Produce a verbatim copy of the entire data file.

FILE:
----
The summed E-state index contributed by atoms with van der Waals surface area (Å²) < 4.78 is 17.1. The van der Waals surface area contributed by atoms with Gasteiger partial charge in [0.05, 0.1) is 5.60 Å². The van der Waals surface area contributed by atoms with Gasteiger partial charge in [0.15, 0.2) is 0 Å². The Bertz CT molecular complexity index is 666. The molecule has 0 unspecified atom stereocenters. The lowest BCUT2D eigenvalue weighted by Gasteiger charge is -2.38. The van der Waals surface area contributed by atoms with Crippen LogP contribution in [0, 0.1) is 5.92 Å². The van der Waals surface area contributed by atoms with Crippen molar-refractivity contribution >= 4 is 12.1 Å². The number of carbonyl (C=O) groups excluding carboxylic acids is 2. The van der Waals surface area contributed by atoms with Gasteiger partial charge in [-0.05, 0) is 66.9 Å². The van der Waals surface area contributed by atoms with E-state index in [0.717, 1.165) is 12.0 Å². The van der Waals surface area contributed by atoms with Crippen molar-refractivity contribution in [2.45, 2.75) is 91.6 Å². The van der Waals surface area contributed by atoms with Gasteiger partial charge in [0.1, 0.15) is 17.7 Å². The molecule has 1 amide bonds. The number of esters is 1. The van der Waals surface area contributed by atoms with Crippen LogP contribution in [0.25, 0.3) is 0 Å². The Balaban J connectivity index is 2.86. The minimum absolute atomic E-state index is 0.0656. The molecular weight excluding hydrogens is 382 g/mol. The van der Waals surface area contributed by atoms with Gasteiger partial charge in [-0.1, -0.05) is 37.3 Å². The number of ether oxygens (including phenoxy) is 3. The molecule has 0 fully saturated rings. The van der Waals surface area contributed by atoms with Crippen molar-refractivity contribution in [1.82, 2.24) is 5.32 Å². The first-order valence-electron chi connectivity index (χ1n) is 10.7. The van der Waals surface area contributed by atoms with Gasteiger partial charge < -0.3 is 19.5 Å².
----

The summed E-state index contributed by atoms with van der Waals surface area (Å²) < 4.78 is 17.1. The van der Waals surface area contributed by atoms with Gasteiger partial charge in [0.05, 0.1) is 5.60 Å². The van der Waals surface area contributed by atoms with Gasteiger partial charge in [0.15, 0.2) is 0 Å². The Bertz CT molecular complexity index is 666. The molecule has 0 unspecified atom stereocenters. The lowest BCUT2D eigenvalue weighted by Gasteiger charge is -2.38. The van der Waals surface area contributed by atoms with Crippen LogP contribution in [0, 0.1) is 5.92 Å². The van der Waals surface area contributed by atoms with Crippen molar-refractivity contribution >= 4 is 12.1 Å². The number of carbonyl (C=O) groups excluding carboxylic acids is 2. The van der Waals surface area contributed by atoms with Gasteiger partial charge in [-0.05, 0) is 66.9 Å². The van der Waals surface area contributed by atoms with E-state index in [0.717, 1.165) is 12.0 Å². The van der Waals surface area contributed by atoms with Crippen molar-refractivity contribution in [2.45, 2.75) is 91.6 Å². The van der Waals surface area contributed by atoms with Gasteiger partial charge in [0.1, 0.15) is 17.7 Å². The molecule has 1 amide bonds. The number of esters is 1. The van der Waals surface area contributed by atoms with Crippen LogP contribution in [0.25, 0.3) is 0 Å². The Balaban J connectivity index is 2.86. The minimum absolute atomic E-state index is 0.0656. The molecular weight excluding hydrogens is 382 g/mol. The van der Waals surface area contributed by atoms with Gasteiger partial charge in [-0.1, -0.05) is 37.3 Å². The number of ether oxygens (including phenoxy) is 3. The molecule has 0 fully saturated rings. The van der Waals surface area contributed by atoms with Crippen molar-refractivity contribution in [1.82, 2.24) is 5.32 Å². The first-order valence-electron chi connectivity index (χ1n) is 10.7. The van der Waals surface area contributed by atoms with Gasteiger partial charge < -0.3 is 19.5 Å².